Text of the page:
Like a carefully choreographed dance all gone wrong, the human rights record of the Saddam dictatorship that is now cited as the main benefit for his ouster, has began to grow cold in the face of likely widespread prisoner abuse and even torture being exposed in Iraqi prisons under US administration. Many photos mainly from the Abu Ghraib detention facility and a report by the US General Taguba detail possible widespread instances of prisoner abuse in US detention facilities. These photos have shocked the world and especially the Arab nations and strongly turned public opinion against the US. Photos of nude Iraqi detainees in various poses of humiliation superintended by a gloating Pte. England broadcast to Arab viewers who have such stringent views of sexual privacy and male pride have done such irreparable damage to US foreign relations that the effects will be felt for decades to come. Indeed if one were to ask whether the Iraq adventure has advanced the fight against terrorism, I daresay the answer is No! Unlike Afghanistan where the removal of the Taliban Government and the destruction of Al-Qaeda training camps destroyed the main hornets nest for Bin Laden and his operatives, Iraq on the contrary has become a rallying point for Al-Qaeda terrorists and all manner of Islamic fundamentalist flocking to the standard to fight what they deem to be the ?devil itself? the United States.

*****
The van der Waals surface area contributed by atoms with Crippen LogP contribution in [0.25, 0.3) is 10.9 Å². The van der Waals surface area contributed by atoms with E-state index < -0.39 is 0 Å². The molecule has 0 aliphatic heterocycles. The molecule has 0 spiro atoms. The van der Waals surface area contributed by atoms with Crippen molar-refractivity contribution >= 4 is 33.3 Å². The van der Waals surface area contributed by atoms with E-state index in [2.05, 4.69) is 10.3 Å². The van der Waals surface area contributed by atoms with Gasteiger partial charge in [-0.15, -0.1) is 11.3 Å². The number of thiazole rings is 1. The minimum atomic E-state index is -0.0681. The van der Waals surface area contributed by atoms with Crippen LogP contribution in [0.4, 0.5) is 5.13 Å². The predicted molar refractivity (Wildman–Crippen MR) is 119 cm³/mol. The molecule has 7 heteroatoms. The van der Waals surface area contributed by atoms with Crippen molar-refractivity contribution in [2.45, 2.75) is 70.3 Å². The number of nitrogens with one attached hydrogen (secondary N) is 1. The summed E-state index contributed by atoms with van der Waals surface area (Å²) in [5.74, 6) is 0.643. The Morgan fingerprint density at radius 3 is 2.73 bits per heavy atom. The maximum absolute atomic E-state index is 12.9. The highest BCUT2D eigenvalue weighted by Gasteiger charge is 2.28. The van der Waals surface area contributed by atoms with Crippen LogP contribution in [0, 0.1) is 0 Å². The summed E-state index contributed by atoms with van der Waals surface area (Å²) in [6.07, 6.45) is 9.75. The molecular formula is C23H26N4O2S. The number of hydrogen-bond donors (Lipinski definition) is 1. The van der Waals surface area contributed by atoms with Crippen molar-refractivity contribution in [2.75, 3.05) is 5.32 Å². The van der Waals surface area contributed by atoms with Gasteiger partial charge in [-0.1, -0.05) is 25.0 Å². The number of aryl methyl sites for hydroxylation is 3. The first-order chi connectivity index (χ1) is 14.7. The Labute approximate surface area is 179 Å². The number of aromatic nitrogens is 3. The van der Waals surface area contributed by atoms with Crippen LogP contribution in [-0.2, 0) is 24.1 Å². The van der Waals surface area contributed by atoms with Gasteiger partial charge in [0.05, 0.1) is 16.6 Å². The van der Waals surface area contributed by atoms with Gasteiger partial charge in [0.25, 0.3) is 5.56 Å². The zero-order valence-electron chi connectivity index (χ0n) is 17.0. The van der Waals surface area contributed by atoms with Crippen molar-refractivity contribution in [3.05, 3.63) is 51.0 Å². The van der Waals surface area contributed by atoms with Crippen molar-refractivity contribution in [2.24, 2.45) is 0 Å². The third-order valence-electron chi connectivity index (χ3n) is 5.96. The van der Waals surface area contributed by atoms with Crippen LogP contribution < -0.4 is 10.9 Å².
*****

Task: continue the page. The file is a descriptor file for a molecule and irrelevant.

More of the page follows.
America?s grave blunders in Iraq are giving fillip to Bin Laden and other misguided terrorists to glorify their dastardly deeds and attract the sympathy of a growing Arab population that is steadily being alienated by Bush?s misadventure in Iraq. The macabre video of the beheading of a US contractor and the killing of the head of the Iraqi Governing Council are all continuing landmarks in and adventure gone awry. Osama Bin Laden is still at large and his organization has proved capable of striking strategically as they did in Madrid shortly before the elections and thus dislodging the pro-American Government there. This brought the desired effect of a Spanish withdrawal from the Iraqi coalition.
How does America extricate herself from this bloody quagmire? She clearly needs the help of the international community. The relevant UN resolutions must be passed to enable a more international force take over from the US. Serious international diplomacy is required to get the religious leaders and other influential groups to allow an organized US retreat from Iraq and their replacement by an acceptable international force composed strongly of Arab League members. This will not be easy because as the terrorist have shown with their bombing of the UN HQ in Baghdad, they are not averse to unleashing their terror on forces of the international community.
Senator Ted Kennedy in a sharp critique declared Iraq to be Bush?s Vietnam. Republican ideologues were quick in their ripostes to Kennedy?s analogy and took great exception to it. Whatever it is, whether Vietnam or Iraq or Afghanistan, it appears the Bush administration has landed the United States in one fine mess.